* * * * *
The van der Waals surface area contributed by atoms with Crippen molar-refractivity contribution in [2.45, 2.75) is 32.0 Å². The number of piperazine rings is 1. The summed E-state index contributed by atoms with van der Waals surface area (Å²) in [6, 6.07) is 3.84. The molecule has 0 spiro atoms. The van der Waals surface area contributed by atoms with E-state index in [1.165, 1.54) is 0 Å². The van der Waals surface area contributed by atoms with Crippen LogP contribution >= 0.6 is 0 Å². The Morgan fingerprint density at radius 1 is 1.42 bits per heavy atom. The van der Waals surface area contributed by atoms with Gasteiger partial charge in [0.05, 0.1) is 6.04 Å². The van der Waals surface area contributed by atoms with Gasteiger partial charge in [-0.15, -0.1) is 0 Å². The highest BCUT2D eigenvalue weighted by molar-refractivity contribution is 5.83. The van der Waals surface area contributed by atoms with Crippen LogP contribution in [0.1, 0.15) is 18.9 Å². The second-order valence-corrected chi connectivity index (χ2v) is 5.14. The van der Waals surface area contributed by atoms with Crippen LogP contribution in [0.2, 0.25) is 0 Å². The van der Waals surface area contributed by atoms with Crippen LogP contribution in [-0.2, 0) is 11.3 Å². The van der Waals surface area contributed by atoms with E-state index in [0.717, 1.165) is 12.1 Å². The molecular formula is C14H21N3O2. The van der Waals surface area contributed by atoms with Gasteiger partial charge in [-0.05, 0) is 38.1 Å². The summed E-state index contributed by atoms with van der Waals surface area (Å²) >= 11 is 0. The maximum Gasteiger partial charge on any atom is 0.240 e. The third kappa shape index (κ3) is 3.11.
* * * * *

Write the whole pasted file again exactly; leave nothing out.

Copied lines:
The van der Waals surface area contributed by atoms with Crippen molar-refractivity contribution in [2.45, 2.75) is 32.0 Å². The number of piperazine rings is 1. The summed E-state index contributed by atoms with van der Waals surface area (Å²) in [6, 6.07) is 3.84. The molecule has 0 spiro atoms. The van der Waals surface area contributed by atoms with E-state index in [1.165, 1.54) is 0 Å². The van der Waals surface area contributed by atoms with Crippen LogP contribution >= 0.6 is 0 Å². The Morgan fingerprint density at radius 1 is 1.42 bits per heavy atom. The van der Waals surface area contributed by atoms with Gasteiger partial charge in [0.05, 0.1) is 6.04 Å². The van der Waals surface area contributed by atoms with Gasteiger partial charge in [-0.15, -0.1) is 0 Å². The highest BCUT2D eigenvalue weighted by molar-refractivity contribution is 5.83. The van der Waals surface area contributed by atoms with Crippen LogP contribution in [0.1, 0.15) is 18.9 Å². The second-order valence-corrected chi connectivity index (χ2v) is 5.14. The van der Waals surface area contributed by atoms with Crippen LogP contribution in [0.2, 0.25) is 0 Å². The van der Waals surface area contributed by atoms with Crippen LogP contribution in [-0.2, 0) is 11.3 Å². The van der Waals surface area contributed by atoms with E-state index in [0.717, 1.165) is 12.1 Å². The molecular formula is C14H21N3O2. The van der Waals surface area contributed by atoms with Gasteiger partial charge in [-0.05, 0) is 38.1 Å². The summed E-state index contributed by atoms with van der Waals surface area (Å²) >= 11 is 0. The maximum Gasteiger partial charge on any atom is 0.240 e. The third kappa shape index (κ3) is 3.11.